By Gwen Ashley Walters
Seared Venison Loin
with Balsamic Blueberry Sauce
From Triple Creek Ranch, Montana
Cook the venison only to medium rare, as most game meats toughen beyond 135 degrees F. Prepare the sauce first, and re-heat when ready to serve. If venison is not readily available, try this with beef tenderloin or pork loin. If you substitute pork, cook to an internal temperature of 145 degrees F.
3 pounds venison loin
Ground black pepper
1-1/2 teaspoons butter
1-1/2 teaspoons vegetable oil
Balsamic Blueberry Sauce
1. Cut the venison into 3-ounce steaks, about 1-1/4 inches thick.
2. Season steaks with salt and pepper. Heat the butter and oil in a large skillet over medium-high heat.
3. Sear in batches so as not to overcrowd the pan, about 2-1/2 to 3 minutes per side for medium rare. Remove to a warm platter and let rest 5 minutes before serving.
Balsamic Blueberry Sauce
Makes 1-1/2 cups
1 cup blueberries, fresh or frozen
4 cups beef stock
1 tablespoon finely chopped shallot
1/2 teaspoon finely chopped garlic
1 teaspoon green peppercorns
1 tablespoon butter
1 cup balsamic vinegar
1 tablespoon chopped fresh tarragon
1 tablespoon cornstarch
1 tablespoon cold water
1. Bring blueberries and beef stock to a boil, reduce heat and simmer vigorously until reduced to 3 cups, about 8 to 10 minutes.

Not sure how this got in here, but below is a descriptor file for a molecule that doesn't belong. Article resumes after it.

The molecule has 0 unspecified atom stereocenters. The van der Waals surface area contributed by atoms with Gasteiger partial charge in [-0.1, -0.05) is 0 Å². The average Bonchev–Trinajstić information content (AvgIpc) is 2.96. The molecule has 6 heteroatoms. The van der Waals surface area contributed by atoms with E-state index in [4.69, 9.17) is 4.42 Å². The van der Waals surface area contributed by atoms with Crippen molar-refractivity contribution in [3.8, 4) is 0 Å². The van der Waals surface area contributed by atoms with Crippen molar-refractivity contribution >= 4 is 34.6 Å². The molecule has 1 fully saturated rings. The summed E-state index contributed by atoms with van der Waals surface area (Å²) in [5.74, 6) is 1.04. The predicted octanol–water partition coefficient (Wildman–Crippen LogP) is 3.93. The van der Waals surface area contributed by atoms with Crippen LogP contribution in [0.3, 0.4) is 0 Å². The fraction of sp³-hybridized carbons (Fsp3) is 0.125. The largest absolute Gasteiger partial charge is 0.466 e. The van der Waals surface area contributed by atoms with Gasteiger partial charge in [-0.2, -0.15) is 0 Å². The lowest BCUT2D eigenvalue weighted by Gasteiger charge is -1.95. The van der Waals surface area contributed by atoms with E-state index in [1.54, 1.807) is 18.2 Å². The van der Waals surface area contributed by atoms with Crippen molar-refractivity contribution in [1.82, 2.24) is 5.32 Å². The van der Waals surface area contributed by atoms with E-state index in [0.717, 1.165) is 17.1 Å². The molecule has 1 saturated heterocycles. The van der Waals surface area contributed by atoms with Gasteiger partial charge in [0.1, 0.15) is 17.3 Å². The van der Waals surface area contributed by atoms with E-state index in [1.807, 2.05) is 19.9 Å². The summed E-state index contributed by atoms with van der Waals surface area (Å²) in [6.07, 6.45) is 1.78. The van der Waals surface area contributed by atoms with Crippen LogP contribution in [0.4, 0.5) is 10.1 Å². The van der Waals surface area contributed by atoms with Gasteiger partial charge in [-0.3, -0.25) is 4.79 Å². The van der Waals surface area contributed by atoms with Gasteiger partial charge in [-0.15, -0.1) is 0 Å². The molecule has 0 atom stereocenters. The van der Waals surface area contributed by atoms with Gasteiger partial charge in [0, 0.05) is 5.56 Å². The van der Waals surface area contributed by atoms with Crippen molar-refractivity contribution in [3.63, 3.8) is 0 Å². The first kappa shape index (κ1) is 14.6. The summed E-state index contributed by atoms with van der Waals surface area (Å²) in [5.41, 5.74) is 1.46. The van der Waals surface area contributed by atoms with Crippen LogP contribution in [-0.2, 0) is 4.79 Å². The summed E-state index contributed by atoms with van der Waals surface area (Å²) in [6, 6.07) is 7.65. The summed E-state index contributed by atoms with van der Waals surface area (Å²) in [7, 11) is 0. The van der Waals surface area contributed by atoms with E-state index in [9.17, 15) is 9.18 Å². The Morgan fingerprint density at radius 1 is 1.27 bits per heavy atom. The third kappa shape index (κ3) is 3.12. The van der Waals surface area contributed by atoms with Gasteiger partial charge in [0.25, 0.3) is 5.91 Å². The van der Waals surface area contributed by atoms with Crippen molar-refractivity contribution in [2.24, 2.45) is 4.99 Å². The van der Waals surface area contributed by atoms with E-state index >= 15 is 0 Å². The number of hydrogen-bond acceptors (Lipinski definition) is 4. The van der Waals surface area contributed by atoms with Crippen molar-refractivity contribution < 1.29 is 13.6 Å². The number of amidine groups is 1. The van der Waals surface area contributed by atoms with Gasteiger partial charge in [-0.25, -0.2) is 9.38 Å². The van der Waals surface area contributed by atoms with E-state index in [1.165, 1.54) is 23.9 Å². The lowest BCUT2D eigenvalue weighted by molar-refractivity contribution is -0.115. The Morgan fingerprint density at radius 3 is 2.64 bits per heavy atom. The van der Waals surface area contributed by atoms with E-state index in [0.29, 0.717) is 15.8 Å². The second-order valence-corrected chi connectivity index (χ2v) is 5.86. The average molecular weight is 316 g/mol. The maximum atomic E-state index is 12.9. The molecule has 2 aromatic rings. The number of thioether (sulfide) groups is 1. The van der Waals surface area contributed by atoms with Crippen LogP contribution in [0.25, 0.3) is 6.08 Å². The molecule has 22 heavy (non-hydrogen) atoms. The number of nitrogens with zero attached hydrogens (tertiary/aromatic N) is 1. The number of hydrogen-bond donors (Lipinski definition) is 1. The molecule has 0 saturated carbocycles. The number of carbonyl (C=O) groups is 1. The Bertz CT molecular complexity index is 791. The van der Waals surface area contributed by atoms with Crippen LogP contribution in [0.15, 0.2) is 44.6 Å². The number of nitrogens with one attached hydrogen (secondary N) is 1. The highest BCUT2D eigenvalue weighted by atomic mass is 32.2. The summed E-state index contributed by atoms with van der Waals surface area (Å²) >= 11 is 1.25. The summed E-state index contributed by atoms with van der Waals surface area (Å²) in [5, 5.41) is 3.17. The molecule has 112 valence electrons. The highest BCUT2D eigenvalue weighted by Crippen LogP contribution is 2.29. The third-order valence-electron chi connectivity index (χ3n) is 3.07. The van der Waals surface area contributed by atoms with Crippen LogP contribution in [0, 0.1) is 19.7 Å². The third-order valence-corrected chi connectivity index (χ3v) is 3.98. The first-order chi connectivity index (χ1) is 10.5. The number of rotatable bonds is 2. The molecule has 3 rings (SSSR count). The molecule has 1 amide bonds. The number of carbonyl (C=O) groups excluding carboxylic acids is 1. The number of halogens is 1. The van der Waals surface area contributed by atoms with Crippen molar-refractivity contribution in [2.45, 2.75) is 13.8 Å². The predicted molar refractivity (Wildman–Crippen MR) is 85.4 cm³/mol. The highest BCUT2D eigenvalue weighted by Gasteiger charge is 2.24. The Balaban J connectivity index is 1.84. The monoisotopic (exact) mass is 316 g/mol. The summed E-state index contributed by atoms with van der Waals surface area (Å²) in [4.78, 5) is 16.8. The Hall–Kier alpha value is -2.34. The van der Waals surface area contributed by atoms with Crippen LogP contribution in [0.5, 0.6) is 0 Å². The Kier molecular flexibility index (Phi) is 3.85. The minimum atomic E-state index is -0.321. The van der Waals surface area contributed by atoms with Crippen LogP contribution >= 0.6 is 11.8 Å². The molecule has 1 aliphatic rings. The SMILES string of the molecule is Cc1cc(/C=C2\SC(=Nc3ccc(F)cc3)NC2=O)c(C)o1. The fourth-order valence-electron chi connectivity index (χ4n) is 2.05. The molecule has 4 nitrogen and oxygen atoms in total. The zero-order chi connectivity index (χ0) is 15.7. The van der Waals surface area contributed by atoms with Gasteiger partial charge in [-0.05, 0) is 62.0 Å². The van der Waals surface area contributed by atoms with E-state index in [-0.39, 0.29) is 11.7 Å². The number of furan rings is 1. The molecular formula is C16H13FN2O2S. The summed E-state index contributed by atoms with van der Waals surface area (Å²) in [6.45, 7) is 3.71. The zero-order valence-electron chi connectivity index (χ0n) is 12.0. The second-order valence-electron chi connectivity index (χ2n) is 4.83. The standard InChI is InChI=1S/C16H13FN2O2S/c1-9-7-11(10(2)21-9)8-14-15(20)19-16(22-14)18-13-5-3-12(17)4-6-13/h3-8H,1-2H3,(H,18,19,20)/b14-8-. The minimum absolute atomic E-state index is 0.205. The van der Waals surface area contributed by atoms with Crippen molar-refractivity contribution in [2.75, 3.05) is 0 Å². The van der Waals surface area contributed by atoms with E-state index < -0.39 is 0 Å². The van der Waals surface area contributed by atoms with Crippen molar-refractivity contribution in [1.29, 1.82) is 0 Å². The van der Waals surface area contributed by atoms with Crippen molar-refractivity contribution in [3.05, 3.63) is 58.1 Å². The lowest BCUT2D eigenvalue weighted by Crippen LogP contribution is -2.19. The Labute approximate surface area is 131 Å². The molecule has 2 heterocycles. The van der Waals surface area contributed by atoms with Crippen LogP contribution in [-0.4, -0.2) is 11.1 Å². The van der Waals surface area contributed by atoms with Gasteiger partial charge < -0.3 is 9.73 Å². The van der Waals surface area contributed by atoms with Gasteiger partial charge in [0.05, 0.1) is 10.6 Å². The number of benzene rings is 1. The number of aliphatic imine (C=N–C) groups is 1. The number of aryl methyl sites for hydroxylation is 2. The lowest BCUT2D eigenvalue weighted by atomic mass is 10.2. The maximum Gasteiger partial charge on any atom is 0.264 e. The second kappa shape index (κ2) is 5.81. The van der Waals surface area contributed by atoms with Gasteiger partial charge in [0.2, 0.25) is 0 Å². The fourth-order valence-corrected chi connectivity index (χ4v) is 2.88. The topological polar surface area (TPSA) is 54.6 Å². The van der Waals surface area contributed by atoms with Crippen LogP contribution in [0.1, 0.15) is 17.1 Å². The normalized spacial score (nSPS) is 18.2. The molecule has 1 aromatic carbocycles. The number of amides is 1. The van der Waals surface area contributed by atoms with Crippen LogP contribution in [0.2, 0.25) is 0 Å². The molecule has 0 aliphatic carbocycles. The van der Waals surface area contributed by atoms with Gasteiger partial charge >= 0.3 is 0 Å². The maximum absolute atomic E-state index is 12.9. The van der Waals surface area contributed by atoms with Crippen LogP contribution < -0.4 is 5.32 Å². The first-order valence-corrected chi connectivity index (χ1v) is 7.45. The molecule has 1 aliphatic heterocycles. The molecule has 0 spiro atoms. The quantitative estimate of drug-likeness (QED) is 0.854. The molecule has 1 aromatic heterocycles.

2. While stock is reducing, sauté shallot, garlic and green peppercorns in 1 tablespoon of butter in a small skillet until shallot is translucent, about 4 minutes.
3. Stir in balsamic vinegar and tarragon to the shallot mixture and bring to a boil, stirring occasionally. Simmer until vinegar is reduced to 1/2 cup, about 8 to 10 minutes.
4. Blend the vinegar reduction and the reduced blueberry/stock mixture in a blender until smooth. (Caution: hot liquid in a blender shoots straight up. Cover the blender lid tightly before turning on the blender.)
5. Strain the sauce and keep warm while preparing the venison loin. If necessary, thicken the sauce by stirring together the cornstarch and cold water and stirring this "slurry" mixture into a boiling sauce. (The sauce has to boil for the slurry to thicken.)
Copyright © 2001, Gwen Ashley Walters. All rights reserved.
Gwen Ashley Walters is cookbook author, cooking teacher, food writer and Certified Culinary Professional with a degree in Culinary Arts. Gwen's travel guide/cookbooks, The Great Ranch Cookbook, (1998) and The Cool Mountain Cookbook, (2001) were published by Pen & Fork Communications.
This page created May 2001